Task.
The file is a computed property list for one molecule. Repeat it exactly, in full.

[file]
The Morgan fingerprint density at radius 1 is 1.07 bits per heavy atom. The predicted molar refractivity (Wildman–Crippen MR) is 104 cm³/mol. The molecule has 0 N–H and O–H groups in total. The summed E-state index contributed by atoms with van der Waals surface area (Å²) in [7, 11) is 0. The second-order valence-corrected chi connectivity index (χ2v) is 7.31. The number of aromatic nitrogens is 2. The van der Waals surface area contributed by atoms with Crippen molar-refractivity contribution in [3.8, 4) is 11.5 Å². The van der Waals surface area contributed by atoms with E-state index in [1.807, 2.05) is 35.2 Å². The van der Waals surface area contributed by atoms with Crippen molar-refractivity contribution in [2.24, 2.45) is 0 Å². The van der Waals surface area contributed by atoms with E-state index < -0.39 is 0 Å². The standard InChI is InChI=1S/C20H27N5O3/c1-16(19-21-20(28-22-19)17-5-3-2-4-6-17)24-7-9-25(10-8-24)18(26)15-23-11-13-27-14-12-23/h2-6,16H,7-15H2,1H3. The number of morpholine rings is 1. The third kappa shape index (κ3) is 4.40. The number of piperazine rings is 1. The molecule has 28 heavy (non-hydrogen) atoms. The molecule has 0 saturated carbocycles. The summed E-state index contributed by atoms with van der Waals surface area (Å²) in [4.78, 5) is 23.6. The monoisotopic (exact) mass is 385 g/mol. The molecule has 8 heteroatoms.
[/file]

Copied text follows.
The Morgan fingerprint density at radius 1 is 1.07 bits per heavy atom. The predicted molar refractivity (Wildman–Crippen MR) is 104 cm³/mol. The molecule has 0 N–H and O–H groups in total. The summed E-state index contributed by atoms with van der Waals surface area (Å²) in [7, 11) is 0. The second-order valence-corrected chi connectivity index (χ2v) is 7.31. The number of aromatic nitrogens is 2. The van der Waals surface area contributed by atoms with Crippen molar-refractivity contribution in [3.8, 4) is 11.5 Å². The van der Waals surface area contributed by atoms with E-state index in [1.807, 2.05) is 35.2 Å². The van der Waals surface area contributed by atoms with Crippen molar-refractivity contribution in [2.24, 2.45) is 0 Å². The van der Waals surface area contributed by atoms with E-state index < -0.39 is 0 Å². The standard InChI is InChI=1S/C20H27N5O3/c1-16(19-21-20(28-22-19)17-5-3-2-4-6-17)24-7-9-25(10-8-24)18(26)15-23-11-13-27-14-12-23/h2-6,16H,7-15H2,1H3. The number of morpholine rings is 1. The third kappa shape index (κ3) is 4.40. The number of piperazine rings is 1. The molecule has 28 heavy (non-hydrogen) atoms. The molecule has 0 saturated carbocycles. The summed E-state index contributed by atoms with van der Waals surface area (Å²) in [4.78, 5) is 23.6. The monoisotopic (exact) mass is 385 g/mol. The molecule has 8 heteroatoms.